Once the browlift is completed, excess skin, muscle and or fat are removed from the upper and lower lids to give a smooth eyelid contour.
Some visual examples of blepharoplasty, before and after surgery:
Patients are usually given medications to place them in a comfortable drowsy state during the surgery, though they remain awake. This is known as "sedation". An alternative to sedation is general anesthesia, in which the patient is put to sleep for the duration of the surgery. Sedation, however, is considered safer and has a quicker recovery then general anesthesia.
After surgery there is usually minimal pain, and it is easily controlled with a mild pain reliever such as Tylenol with codeine. For the first day and a half after the surgery, I ask that patients place gauze pads soaked with ice water on the eyes, and replace them every twenty minutes while awake. This keeps discoloration and bruising in the eye region to a minimum, and is soothing to the patient. I also have patients keep their eyes moist with saline eye drops and antibiotic ointment for at least one week after surgery.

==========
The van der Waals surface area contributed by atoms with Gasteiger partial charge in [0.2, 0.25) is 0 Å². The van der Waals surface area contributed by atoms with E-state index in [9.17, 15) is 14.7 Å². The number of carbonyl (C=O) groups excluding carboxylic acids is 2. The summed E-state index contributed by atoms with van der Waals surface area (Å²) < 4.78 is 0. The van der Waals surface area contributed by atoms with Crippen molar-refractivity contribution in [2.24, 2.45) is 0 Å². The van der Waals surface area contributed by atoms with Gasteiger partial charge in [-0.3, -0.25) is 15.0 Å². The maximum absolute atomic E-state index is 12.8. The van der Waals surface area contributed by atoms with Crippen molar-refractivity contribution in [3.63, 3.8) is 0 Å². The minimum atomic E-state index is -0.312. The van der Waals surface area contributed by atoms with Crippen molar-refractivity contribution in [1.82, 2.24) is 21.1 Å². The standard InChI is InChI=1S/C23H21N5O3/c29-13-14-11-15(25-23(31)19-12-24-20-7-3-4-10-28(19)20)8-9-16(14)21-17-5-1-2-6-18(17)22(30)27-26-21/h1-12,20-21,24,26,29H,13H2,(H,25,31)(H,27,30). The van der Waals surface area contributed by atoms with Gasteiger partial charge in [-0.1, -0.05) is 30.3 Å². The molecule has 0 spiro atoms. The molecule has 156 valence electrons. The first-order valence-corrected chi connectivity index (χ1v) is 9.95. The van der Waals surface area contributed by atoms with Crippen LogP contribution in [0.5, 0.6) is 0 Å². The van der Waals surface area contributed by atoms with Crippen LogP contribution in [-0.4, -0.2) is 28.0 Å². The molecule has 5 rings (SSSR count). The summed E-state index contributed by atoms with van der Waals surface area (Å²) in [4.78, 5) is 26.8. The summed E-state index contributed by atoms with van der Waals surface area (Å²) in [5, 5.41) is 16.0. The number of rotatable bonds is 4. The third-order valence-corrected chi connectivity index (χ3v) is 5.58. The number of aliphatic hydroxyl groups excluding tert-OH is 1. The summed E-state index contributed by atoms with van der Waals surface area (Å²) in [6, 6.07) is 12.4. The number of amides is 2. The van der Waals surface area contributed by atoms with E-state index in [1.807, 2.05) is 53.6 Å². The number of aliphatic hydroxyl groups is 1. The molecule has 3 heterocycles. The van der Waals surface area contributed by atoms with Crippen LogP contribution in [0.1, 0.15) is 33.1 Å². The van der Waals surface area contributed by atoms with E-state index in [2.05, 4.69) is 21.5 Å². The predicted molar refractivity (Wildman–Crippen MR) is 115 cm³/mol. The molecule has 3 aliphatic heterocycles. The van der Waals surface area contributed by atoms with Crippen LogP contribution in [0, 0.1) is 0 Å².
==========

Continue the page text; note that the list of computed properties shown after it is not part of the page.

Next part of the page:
The black and blue usually resolves by the end of the first week. Removing stitches from the eye region usually takes place five to seven days after the surgery. The incisions heal very quickly in the thin eyelid skin and are usually very difficult to see after the first month. Any redness around the incisions can be camouflaged with makeup immediately after the stitches are removed.
It is important for patients to avoid strenuous activities for the first two weeks after surgery in order to limit the possibility of postoperative bleeding. It is also important for patients to sleep with their head elevated on a few pillows for the first week, to allow gravity to aid in reducing swelling.
All surgery is associated with risks. For patients who do not have significant medical problems, the risks are minimal. Any surgery can result in an infection, a bleeding problem or an allergic reaction to anesthesia medications, but these problems are extremely rare.
Overaggressive excision of skin can lead to difficulty with eyelid closure and dry eyes, and post-operative bleeding can cause pressure on the eyes and decreased vision. These complications are extremely rare in experienced hands.
The surgical fee for blepharoplasty varies from doctor to doctor and cost will depend on the extent of the surgery. A range of $3000 to $5000 is typical for upper and lower blepharoplasty.
Occasionally, when the upper eyelid skin excess is significant enough that it obstructs vision, insurance will cover the cost. If the procedure is done for purely cosmetic reasons, it will not be covered by health insurance.